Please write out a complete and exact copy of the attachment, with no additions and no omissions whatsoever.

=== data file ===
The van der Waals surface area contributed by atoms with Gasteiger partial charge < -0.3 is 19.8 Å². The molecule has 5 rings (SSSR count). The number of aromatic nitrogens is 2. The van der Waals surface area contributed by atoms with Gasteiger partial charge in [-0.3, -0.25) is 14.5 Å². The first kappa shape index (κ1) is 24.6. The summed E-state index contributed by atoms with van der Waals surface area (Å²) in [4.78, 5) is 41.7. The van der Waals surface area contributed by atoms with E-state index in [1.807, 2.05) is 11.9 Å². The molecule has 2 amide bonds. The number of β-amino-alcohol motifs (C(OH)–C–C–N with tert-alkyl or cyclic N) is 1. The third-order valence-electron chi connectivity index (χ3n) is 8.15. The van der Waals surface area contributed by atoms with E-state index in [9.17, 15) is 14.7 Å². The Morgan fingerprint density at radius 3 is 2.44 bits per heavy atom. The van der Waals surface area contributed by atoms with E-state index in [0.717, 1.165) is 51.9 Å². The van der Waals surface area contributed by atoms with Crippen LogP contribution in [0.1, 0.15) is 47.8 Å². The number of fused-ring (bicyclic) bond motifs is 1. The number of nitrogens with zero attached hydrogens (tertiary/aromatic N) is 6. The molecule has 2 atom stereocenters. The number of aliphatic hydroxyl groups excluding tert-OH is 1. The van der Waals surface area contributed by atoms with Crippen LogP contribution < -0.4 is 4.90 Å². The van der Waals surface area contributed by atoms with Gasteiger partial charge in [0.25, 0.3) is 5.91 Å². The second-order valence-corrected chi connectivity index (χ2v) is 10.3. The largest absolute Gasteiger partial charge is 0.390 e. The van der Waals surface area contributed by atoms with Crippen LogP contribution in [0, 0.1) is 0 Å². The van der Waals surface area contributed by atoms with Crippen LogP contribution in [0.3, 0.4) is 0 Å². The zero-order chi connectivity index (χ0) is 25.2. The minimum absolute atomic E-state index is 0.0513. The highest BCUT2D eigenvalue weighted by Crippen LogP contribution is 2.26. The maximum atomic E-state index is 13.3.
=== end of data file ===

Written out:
The van der Waals surface area contributed by atoms with Gasteiger partial charge < -0.3 is 19.8 Å². The molecule has 5 rings (SSSR count). The number of aromatic nitrogens is 2. The van der Waals surface area contributed by atoms with Gasteiger partial charge in [-0.3, -0.25) is 14.5 Å². The first kappa shape index (κ1) is 24.6. The summed E-state index contributed by atoms with van der Waals surface area (Å²) in [4.78, 5) is 41.7. The van der Waals surface area contributed by atoms with E-state index in [1.807, 2.05) is 11.9 Å². The molecule has 2 amide bonds. The number of β-amino-alcohol motifs (C(OH)–C–C–N with tert-alkyl or cyclic N) is 1. The third-order valence-electron chi connectivity index (χ3n) is 8.15. The van der Waals surface area contributed by atoms with E-state index in [9.17, 15) is 14.7 Å². The Morgan fingerprint density at radius 3 is 2.44 bits per heavy atom. The van der Waals surface area contributed by atoms with E-state index in [0.717, 1.165) is 51.9 Å². The van der Waals surface area contributed by atoms with Crippen LogP contribution in [0.1, 0.15) is 47.8 Å². The number of fused-ring (bicyclic) bond motifs is 1. The number of nitrogens with zero attached hydrogens (tertiary/aromatic N) is 6. The molecule has 2 atom stereocenters. The number of aliphatic hydroxyl groups excluding tert-OH is 1. The van der Waals surface area contributed by atoms with Crippen LogP contribution < -0.4 is 4.90 Å². The van der Waals surface area contributed by atoms with Gasteiger partial charge in [0.25, 0.3) is 5.91 Å². The second-order valence-corrected chi connectivity index (χ2v) is 10.3. The largest absolute Gasteiger partial charge is 0.390 e. The van der Waals surface area contributed by atoms with Crippen LogP contribution in [0, 0.1) is 0 Å². The van der Waals surface area contributed by atoms with Crippen LogP contribution in [0.3, 0.4) is 0 Å². The zero-order chi connectivity index (χ0) is 25.2. The minimum absolute atomic E-state index is 0.0513. The highest BCUT2D eigenvalue weighted by Crippen LogP contribution is 2.26. The maximum atomic E-state index is 13.3.